For parents, having a teen driver in the house can be cause for mixed emotions. On the one hand there’s the added freedom of having another driver who can run errands and no longer needs to be driven to school or extracurricular activities.
On the flip side, many parents worry about the extra expense of adding a teenager to the insurance policy, as well as the accompanying expenses of gas and perhaps even an additional car.
Several factors affect how much the cost of insurance increases when a teen driver is added, including geography and gender. Insuring teen male drivers is more expensive than females, and certain areas are simply more expensive than others. While you can’t do much to change those two factors, there are many ways for parents to cut insurance costs. The good news is that, in addition to improving the bottom line, these options could help your teen become a better driver or even become more conscientious about his or her grades.
Here are three things you can do right now to start saving money on your teenager’s auto insurance.
1. Look into a good student discountThe grades your teen earns can lower the amount of insurance you have to pay. This is something you may have to ask for, so if your student driver is earning a minimum of a B average, contact your insurance agent. Before you call, make sure you have proof of the student’s academic prowess. It may be in the form of a report card or a form signed by a school administrator to verify those grades. The discount is also valid for homeschooled teens, who will need to provide results from a standardized test (PSAT, SAT, ACT, etc.) and must be in the top 20 percent of the student scores nationwide. Even better news – this discount continues when your driver goes to college and it’s offered up to the age of 24. Click here to learn more about getting a good-student discount.
2. Consider telematicsTelematics are electronics that record and report on a driver’s habits. That information can be used in many ways; it allows insurance companies to reward drivers for good behavior, and it also lets drivers (or their parents) receive feedback on their driving, which can help them make better decisions behind the wheel. Nationwide’s program SmartRide gives drivers an automatic 5 percent break on the teen’s insurance just for signing up, then offers additional discounts – as much as 40 percent – based on a driver’s habits. They provide a device that is easily installed, tracking four factors: hard braking, fast acceleration, miles driven and nighttime miles.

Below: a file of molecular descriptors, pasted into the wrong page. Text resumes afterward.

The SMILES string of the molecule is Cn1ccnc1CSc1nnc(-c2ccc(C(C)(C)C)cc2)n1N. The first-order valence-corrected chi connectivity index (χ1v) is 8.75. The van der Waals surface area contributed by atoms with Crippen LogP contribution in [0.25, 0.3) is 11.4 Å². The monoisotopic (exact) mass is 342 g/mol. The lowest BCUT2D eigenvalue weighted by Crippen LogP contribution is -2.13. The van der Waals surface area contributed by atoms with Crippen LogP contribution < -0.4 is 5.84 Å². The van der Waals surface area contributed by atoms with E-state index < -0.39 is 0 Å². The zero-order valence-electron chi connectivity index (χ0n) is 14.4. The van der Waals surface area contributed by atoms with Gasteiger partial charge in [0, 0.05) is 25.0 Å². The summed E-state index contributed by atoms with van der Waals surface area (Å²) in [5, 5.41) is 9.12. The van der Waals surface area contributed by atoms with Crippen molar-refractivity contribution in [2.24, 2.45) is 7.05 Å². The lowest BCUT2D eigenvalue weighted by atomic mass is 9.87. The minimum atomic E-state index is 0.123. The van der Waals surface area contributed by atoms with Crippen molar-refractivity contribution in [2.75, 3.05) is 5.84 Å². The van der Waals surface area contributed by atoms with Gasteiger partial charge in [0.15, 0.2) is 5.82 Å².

3. Don’t buy new
While most teens dream of a shiny new car to begin driving, it’s not the best financial move. The reason teens cost more to insure is these inexperienced drivers tend to have more accidents, so buying a new car is going to mean higher repair costs if they have a fender bender. Buying an older car that has good safety ratings won’t just mean lower repair costs and lower monthly car payments, it will cost less to insure.
Having the right car insurance is extremely important, even more so for a young driver. Find out how Nationwide can help you save money on teen car insurance while keeping you covered.
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